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Apple's 13-inch MacBook Pro will get the Magic Keyboard in 2020 (Report)

(Image credit: Laptop Mag)

The butterfly switch could soon become extinct. 

Apple will replace the 13-inch MacBook Pro's keyboard with a scissor switch in the first half of 2020, Taiwanese news outlet DigiTimes reports

The report comes just days after Apple released the 16-inch MacBook Pro, the first to feature a redesigned scissor that we found to be "radically improved." 

Not only does the new "Magic Keyboard" feel more comfortable, but it should be more reliable than the Butterfly keyboard. It even features a physical Esc key and an inverted T arrow key layout. 

DigiTimes states that the smaller MacBook Pro will retain a 13-inch display and not jump up to 14 inches, as rumored. The now-discontinued 15.6-inch MacBook Pro was replaced by a 16-inch model with thin bezels. Some folks thought the 13.3-inch model would see similar changes and get bumped up to a 14-inch panel.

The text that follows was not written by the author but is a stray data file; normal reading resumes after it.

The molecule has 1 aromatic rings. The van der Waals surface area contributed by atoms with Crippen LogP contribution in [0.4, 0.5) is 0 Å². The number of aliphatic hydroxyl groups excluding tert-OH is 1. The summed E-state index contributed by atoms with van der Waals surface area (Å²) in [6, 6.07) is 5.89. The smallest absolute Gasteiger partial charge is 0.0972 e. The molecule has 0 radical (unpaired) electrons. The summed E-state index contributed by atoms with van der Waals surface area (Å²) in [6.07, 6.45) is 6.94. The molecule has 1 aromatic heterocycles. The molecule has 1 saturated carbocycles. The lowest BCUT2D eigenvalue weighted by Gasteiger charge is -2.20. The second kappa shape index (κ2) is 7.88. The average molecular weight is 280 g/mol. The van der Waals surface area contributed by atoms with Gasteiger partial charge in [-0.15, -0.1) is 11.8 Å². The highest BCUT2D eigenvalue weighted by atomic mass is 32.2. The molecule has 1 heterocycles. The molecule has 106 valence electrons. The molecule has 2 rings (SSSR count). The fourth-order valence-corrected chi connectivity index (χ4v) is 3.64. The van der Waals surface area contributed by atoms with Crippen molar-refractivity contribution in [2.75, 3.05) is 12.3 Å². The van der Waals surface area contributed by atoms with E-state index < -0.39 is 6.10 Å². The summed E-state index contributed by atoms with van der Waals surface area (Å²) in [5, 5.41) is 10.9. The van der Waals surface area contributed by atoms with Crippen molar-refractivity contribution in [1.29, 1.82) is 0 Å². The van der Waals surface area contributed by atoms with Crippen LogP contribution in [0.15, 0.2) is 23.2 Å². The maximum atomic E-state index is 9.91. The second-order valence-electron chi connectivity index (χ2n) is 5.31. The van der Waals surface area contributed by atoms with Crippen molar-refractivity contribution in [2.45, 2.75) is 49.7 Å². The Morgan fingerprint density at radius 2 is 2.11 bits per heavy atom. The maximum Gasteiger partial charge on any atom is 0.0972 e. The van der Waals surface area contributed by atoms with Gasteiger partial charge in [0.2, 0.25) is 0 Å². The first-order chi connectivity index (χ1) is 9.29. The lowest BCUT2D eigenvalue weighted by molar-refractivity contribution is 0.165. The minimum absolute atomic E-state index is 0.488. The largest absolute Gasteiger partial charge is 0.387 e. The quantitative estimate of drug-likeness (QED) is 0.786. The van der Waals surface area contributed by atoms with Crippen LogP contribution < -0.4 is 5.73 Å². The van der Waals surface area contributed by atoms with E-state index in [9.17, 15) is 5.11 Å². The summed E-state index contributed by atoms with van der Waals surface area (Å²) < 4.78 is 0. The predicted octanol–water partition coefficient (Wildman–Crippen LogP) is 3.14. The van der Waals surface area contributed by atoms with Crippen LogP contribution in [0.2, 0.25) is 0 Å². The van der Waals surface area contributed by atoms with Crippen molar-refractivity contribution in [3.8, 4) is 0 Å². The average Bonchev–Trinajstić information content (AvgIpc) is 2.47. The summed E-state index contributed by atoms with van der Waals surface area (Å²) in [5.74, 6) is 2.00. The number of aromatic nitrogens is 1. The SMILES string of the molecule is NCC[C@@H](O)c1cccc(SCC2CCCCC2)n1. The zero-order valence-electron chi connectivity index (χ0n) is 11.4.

DigiTimes has a mixed track record, so you should take this latest report with a grain of salt. That being said, reliable Apple analyst Ming-Chi Kuo predicted earlier this year that Apple would bring the scissor keyboard to every MacBook by 2020. 

We wouldn't be the least bit surprised if that holds true. Apple's Butterfly keyboard has caused headaches for both Apple and MacBook users over the past few years. The component was so unreliable that Apple apologized to users and was forced to implement a free repair service

By moving its entire MacBook fleet to a more traditional scissor key switch, Apple can save money on repairs and potentially win back customers who jumped ship for a more reliable machine. 

Phillip Tracy

Phillip Tracy is the assistant managing editor at Laptop Mag where he reviews laptops, phones and other gadgets while covering the latest industry news. After graduating with a journalism degree from the University of Texas at Austin, Phillip became a tech reporter at the Daily Dot. There, he wrote reviews for a range of gadgets and covered everything from social media trends to cybersecurity. Prior to that, he wrote for RCR Wireless News covering 5G and IoT. When he's not tinkering with devices, you can find Phillip playing video games, reading, traveling or watching soccer.